Collaborative program promotes diversity in graduate programs, research careers
Effort across multiple UofSC colleges creates opportunities for underrepresented, minority students
By Chris Woodley, firstname.lastname@example.org
London Thompson had no prior scholarly research experience when he joined fellow Claflin University classmates this past summer in a collaborative program aimed at opening doors to graduate studies and research careers.
Now, after a 10-week research training session established by the University of South Carolina, Thompson will join two classmates at the University of Florida as they seek their doctorates.
South Carolina College of Social Work professor Sue Levkoff and College of Arts and Sciences professor Alan White established the South Carolina — Advancing Diversity in Aging Research (SC-ADAR) program in 2015. The goal was to address the lack of diversity among scientific experts by increasing the number of underrepresented and minority students who pursue graduate studies and research careers in science, technology, engineering and mathematics.
Six years later, the program, which applies its work to enhancing the livelihoods of older adults, continues to provide research opportunities to students who do not have the same resources at smaller schools. Those opportunities have led to new paths to graduate studies and eventually impactful careers, including in the case of Thompson and Claflin computer science classmates Jasmine McKenzie and Alaina Smith.
“This was my first experience with scholarly research, and SC-ADAR made it an amazing experience,” says Thompson,
who will pursue a doctorate in computer science. “Everyone on the staff contributed to my success by filling me with knowledge and motivating me. The connections I made will be long-lasting, and I learned great qualities and habits from other students.”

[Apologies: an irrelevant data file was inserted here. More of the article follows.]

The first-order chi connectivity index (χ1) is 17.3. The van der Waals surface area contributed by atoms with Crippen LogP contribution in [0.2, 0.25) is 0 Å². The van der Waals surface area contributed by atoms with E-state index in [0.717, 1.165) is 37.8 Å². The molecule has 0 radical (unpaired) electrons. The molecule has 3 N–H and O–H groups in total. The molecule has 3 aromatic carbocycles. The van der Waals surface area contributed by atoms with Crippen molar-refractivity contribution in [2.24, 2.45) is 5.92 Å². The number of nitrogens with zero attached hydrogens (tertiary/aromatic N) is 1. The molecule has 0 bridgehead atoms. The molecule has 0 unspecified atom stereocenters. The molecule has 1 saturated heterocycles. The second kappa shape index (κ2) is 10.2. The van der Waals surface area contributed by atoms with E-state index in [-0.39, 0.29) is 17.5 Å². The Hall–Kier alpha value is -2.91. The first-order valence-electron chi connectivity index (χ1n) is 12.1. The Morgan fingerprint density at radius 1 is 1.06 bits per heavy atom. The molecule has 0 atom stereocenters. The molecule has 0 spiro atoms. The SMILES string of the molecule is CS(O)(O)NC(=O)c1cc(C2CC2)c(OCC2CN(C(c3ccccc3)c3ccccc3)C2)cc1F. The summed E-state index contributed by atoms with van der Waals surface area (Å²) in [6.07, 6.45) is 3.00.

Collaboration extends to the UofSC College of Engineering and Computing, where Csilla Farkas, professor and associate dean for diversity, engagement and inclusion, mentored Thompson and helped him discover a passion for research.
It was great seeing and being around other minority people of color and women in positions where I want to be in the future. It made me feel comfortable and gave me a sense of security.
Alaina Smith, Claflin student and participant in the South Carolina — Advancing Diversity in Aging Research program
“Doing research under her opened a door for me that I never knew existed before the program,” Thompson says.
Prior to applying, McKenzie talked to a former SC-ADAR participant who highly recommended the program. After completing the program, she spoke to lab directors and several schools, and each was impressed with her application and research experience.
“The program introduced me to the type of topics that interest me, which made finding a school, program and lab easier,” says McKenzie, who will pursue a doctorate in human-centered computing. “I’m prepared for future academic and career opportunities thanks to the program providing me with a solid foundation in research and life skills.”
Smith, who will pursue the same doctorate at Florida, had an interest in research and wanted to participate in the SC-ADAR program because it was recommended by her mentor. She also desired more experience in research by combining her interests of gerontology and computer sciences.
“I enjoyed everything from the networking to the research,” Smith says. “It was great seeing and being around other minority people of color and women in positions where I want to be in the future. It made me feel comfortable and gave me a sense of security.”
The SC-ADAR program consists of two, 10-week summer research training sessions for minority students at five of South Carolina’s historically Black colleges and universities — Allen, Benedict, Claflin, South Carolina State and Voorhees. Eleven students participated in the summer 2020 session, including six who returned for their second year. Since its inception, 30 students have participated in the program.
“The program reaches out to students majoring in biology and computer sciences and engineering to hopefully stimulate them to pursue research focusing on aging in their graduate studies and beyond,” Levkoff says. “This is consistent with one of the goals of my SmartState Endowed Chair — to stimulate interdisciplinary research that bridges technology and social gerontology, with a focus on developing services, products and environments that enhance the ability of older adults to age in place in their homes and community.
“We are so fortunate to have been funded by the National Institute on Aging to provide this research training. It gives students a big head start in pursuing and meeting the challenges of a high-level doctoral or master’s program.”
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